The post-Cold War world has seen more internal conflicts than in-ternational ones. Just as the Cold War bipolar stability masked
intense and destructive regional conflicts, the absence of inter-state conflicts over the two decades since the end of the Cold War has had little effect on the human cost of conflict because these are now paid in civil and other types of internal war rather than in interstate war. Unfortunately for us in South Asia, a disproportionate number of these conflicts take place in this region. The causes of these conflicts vary, though the editors and the authors assert that state failure is the key reason for the prevalence and increasing virulence of these conflicts. There are also varying state capacities and strategies that underline the manner in which these internal conflicts are handled by the states in the region.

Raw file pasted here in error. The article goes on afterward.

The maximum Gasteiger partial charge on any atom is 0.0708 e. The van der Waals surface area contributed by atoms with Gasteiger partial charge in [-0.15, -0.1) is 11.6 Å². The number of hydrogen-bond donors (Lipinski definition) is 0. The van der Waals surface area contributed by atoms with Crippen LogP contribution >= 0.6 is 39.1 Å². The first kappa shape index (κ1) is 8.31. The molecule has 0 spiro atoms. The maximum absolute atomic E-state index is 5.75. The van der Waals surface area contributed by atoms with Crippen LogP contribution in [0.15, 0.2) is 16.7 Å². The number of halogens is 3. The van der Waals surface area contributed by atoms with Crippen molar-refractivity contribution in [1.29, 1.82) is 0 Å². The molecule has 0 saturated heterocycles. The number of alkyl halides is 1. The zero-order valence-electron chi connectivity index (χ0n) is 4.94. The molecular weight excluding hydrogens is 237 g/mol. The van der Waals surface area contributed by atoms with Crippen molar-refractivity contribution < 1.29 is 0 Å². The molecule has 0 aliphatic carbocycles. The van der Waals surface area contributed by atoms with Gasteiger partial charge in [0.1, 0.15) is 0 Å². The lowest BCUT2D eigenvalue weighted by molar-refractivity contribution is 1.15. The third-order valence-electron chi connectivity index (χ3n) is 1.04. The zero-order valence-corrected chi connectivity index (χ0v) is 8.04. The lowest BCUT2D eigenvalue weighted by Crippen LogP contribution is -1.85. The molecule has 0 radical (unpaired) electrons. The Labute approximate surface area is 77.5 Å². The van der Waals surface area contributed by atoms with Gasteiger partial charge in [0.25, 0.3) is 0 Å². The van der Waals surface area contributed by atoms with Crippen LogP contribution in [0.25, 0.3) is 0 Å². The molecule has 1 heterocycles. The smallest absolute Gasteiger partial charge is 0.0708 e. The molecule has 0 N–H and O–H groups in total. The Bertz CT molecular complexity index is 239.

One commonality is that the view of India and its role appears to have changed marginally: mixed with continuing suspicions of India’s objectives are occasional hopes that India would somehow help them resolve some of their troubles. In addition some—but far too few—of these conflicts show signs of resolution and the overall trend is rather depressing.
The collection includes essays on all the major internal conflicts in the region, and is well conceptualized. Each chapter addresses the principal actors, the major trends in the conflict over the previous year and the developments in any peace process and in conflict management. The scheme not only leads to greater uniformity in cross-comparison of the cases but also allows the reader to quickly access issues of interest within specific cases. Most importantly, it suggests that some thought had gone into the exercise, which is always welcome from the reviewer’s perspective.
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